General Louis FriantBrother-in-law to Marshal Davout and General Leclerc and renowned divisional commander
Born: September 18, 1758
Place of Birth: Morlancourt, Somme, France
Legion of Honor: Grand Eagle
Imperial Nobility: Count
Died: June 24, 1829
Place of Death: Seraincourt, France
Arc de Triomphe: FRIANT on the north pillar
Louis Friant, best known for his service as an exceptional divisional commander under his brother-in-law Marshal Davout, embarked on a military career in 1781 when he joined the French guard. By the next year, he was a corporal of grenadiers, but in 1787 he left the army. With the Revolution in full swing, Friant returned to the army and was made a lieutenant colonel of the 9th Battalion of Paris in September of 1792.
Shortly thereafter Friant served in the Army of the Moselle, over the next few years fighting at Arlon and Kaiserslautern and being wounded in the left leg. In 1794 he fought at Fleurus, and the next month began fulfilling the functions of chief of staff for General Schérer. A month later, he was promoted to général de brigade, and a mere ten days after that he was commanding a division under Kléber. With this division he took part in the siege of Maestricht, and then the siege of Luxembourg the next year, afterwards becoming Governor of Luxembourg.
In early 1796 General Friant was ordered to the Army of the Rhine and Moselle, but instead was sent to the Army of the Sambre and Meuse. He took part in the crossing of the Rhine in June of that year and the siege of Ehrenbreistern before joining Bernadotte in the Army of Italy in January of the next year. With the Army of Italy he took part in the crossing of the Tagliamento and fought at the combat of Laibach.
Designated for the Army of England in January of 1798, Friant joined the Egyptian expedition as part of Desaix's division, commanding the 2nd Brigade. Before he left, he married a sister of General Leclerc, therefore becoming related by marriage to both Leclerc and General Bonaparte. Once in Egypt, he led this brigade through many battles, including Chebreiss, the Battle of the Pyramids, Sédiman, Samanhout, Girgeh, Samatah, Aboumanah, and Souhama. In April of 1799, his leadership was recognized with a promotion to général de division. After Desaix left Egypt for his fateful return to France, Friant took command of Upper Egypt.
In this new position, Friant fought at Héliopolis in March of 1800, then at Belbeis, and finally marched to Cairo and helped put down the revolt there all in the same month. Later he was appointed Governor of Alexandria. Friant tried unsuccessfully to stop the British advance in March of 1801, and was overcome and pushed back at the combat of Lake Madieh. At the Battle of Canope he served on the right wing under Reynier, and in April he became Menou's second in command of all the French forces in Egypt.
At the end of 1801, Friant returned to France and became the inspector general of infantry. By this time General Davout had married one of Leclerc's sisters, and with Friant also being married to one of Leclerc's sisters, the two generals became brothers-in-law. In August of 1803, Friant was employed in the camp of Bruges, commanding a unit which was to become the 2nd Division of Davout's III Corps of the Grande Armée.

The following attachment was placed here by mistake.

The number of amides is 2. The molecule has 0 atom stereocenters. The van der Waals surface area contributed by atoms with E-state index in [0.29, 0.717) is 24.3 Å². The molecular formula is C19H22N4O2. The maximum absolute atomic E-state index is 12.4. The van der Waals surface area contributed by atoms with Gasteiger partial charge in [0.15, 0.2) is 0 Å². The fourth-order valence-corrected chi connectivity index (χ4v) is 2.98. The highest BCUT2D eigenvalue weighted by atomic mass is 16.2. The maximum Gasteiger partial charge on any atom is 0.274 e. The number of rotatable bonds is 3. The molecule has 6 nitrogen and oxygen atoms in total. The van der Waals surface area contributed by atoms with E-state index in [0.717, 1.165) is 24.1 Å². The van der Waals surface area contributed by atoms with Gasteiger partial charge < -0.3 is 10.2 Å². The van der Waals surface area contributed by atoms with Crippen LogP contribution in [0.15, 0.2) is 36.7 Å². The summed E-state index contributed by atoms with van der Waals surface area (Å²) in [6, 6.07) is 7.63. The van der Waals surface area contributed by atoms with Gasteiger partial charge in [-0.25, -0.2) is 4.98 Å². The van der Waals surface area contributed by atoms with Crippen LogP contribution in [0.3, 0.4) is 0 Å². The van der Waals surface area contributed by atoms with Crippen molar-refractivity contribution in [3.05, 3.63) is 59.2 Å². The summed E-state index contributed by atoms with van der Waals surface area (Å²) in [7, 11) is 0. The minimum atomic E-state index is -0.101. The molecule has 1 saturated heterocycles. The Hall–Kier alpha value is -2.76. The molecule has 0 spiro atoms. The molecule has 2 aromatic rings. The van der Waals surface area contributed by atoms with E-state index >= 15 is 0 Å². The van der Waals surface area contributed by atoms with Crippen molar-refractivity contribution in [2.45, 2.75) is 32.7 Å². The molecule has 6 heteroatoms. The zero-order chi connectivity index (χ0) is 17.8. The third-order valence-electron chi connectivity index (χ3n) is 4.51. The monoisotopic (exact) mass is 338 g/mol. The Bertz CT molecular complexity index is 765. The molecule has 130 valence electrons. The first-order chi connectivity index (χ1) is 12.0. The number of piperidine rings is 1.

As war broke out, Friant led his division with distinction. Before Austerlitz, Friant pushed his division hard to ensure they would arrive at the battle on time, with the division marching more than 70 miles in 36 hours.1 During the battle he had three horses shot out from under him, and when he was ennobled later during the empire, he put three horse heads on his coat of arms to signify that. A few weeks after the battle, he was named a Grand Eagle of the Legion of Honor in recognition of his contributions.
The next year was also full of distinction for Friant, as he fought at Auerstadt with Davout against the numerically superior Prussian forces. He continued to fight in 1806, taking part in the battles of Nasielsk and Golymin that December. At Eylau, he was wounded by a shot to the right side, and in 1808 he was made a Count of the Empire.
Friant continued to serve under Davout, and during the Danube Campaign of 1809 he fought at Thann, Schierling, Eckmuhl, and Ratisbon in April. Unable to fight at Aspern-Essling due to the bridge being out, he made up for it at Wagram, where he was hit in the right shoulder by a shell fragment.
In early 1812, Friant ocupied Swedish Pomerania before taking command of the 2nd Division of Davout's corps, now the I Corps. After Dorsenne's death, the Emperor named Friant Colonel Commander of the Grenadiers à Pied of the Old Guard as a replacement. Friant, despite being wounded in the attack on Smolensk, fought at Borodino where he received two more wounds.
After returning to France in January of 1813, he was finally separated from working with Davout. Taking command of the 4th Division of the Young Guard in Saxony in June, the next month he traded commands with General Roguet and took command of a division of the Old Guard. With this division he fought at Dresden and Hanau, and then was placed under Marshal Mortier's command for the defense of France. Leading the veterans of the Old Guard, he was victorious at Rouvré, and fought at Montmirail, Vauchamps, Craonne, Laon, Reims, and Arcis-sur-Aube.
The Bourbons did not treat Friant badly, but he did not hesitate to rejoin Napoleon, and Napoleon made him a peer of France. Again commanding a division of the Old Guard, Friant fought at Ligny and was wounded at Waterloo. A few months later, with the return of the Bourbons, he retired.
Updated prior to 2014
© Nathan D. Jensen